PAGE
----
Gluten Free

Mar. 14, 2012

Research shows that gluten sensitivity in some form, including celiac disease and mild gluten intolerance,affects approximately 15% of the US population and I wouldn't be surprised to see that number rise. It seems more and more people I come in contact with have gluten intolerance or celiac disease. So what is gluten intolerance? In many people the body reacts to gluten as if the protein is a virus and their body attacks it and the surrounding tissue. This response damages the surrounding tissue and has the potential to set off many health problems within the body. Gluten sensitivity means that rather than digesting gluten the body ends up fighting gluten as if it were a virus which leads to inflammation. This reaction can result in a variety of symptoms such as; gastro-intestinal problems (IBS, bloating, pain, gas, constipation, diarrhea), aching joints, eczema, depression, head aches, exhaustion, etc...

At the requests of some of my readers I've been experimenting with some gluten free lunches. I made two this week that went over well with the kids so I thought I'd share them with you! Before I get into what I included in each lunch I will state that if you are packing a lunch for someone with a gluten sensitivity or allergy I would encourage you to read labels VERY carefully. Gluten is hidden in many foods you might not suspect such as; deli meat, dry spices, candies, sauces, salad dressing, soups, etc...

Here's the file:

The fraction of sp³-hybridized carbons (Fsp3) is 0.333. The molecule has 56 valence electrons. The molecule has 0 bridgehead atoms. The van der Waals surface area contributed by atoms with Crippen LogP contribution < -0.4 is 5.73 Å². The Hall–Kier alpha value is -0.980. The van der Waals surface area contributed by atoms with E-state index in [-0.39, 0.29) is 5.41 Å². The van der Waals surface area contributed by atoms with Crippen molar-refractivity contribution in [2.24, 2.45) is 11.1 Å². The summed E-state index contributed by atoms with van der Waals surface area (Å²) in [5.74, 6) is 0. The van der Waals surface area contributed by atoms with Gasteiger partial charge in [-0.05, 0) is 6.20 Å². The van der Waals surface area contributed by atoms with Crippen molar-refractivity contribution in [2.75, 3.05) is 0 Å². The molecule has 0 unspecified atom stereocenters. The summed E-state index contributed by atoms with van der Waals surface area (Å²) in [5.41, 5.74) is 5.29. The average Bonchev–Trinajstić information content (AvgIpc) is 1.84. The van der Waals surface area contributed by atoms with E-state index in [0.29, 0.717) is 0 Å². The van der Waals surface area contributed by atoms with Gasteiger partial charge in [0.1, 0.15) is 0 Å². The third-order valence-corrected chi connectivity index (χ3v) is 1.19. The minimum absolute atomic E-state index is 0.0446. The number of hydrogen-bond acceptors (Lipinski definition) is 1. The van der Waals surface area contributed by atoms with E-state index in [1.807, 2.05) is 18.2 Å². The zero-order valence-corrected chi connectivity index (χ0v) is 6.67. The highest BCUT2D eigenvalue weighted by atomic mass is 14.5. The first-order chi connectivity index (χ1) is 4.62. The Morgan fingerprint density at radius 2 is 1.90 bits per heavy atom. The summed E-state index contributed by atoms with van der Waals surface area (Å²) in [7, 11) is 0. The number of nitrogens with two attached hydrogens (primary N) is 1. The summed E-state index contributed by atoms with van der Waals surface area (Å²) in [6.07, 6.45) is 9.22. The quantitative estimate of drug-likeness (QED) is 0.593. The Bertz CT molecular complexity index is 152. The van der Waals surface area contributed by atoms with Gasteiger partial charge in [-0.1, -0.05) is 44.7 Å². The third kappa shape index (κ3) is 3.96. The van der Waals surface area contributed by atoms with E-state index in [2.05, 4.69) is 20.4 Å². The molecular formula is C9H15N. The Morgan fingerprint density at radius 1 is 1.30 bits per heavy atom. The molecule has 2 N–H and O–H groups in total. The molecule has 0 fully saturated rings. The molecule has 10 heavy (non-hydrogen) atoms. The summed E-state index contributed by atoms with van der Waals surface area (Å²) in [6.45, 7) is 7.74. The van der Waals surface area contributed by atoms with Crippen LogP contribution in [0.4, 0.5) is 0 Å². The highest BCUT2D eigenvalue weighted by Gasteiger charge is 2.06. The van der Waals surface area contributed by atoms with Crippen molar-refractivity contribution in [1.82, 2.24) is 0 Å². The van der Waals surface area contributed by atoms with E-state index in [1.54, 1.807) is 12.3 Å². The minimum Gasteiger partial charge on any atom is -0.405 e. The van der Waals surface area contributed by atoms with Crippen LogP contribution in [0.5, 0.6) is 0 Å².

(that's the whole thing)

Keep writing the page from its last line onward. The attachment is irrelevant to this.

The first gluten-free lunch includes: gluten-free deli sliced turkey/grape kabobs, two protein packed peanut butter muffins, carrots/hummus, string cheese, two squares of gluten-free dark chocolate

The second lunch includes a peanut butter sandwich using a gluten-free waffleinstead of bread, hard boiled egg, cheese, cantaloupe/grapes, broccoli, gluten-free brownie

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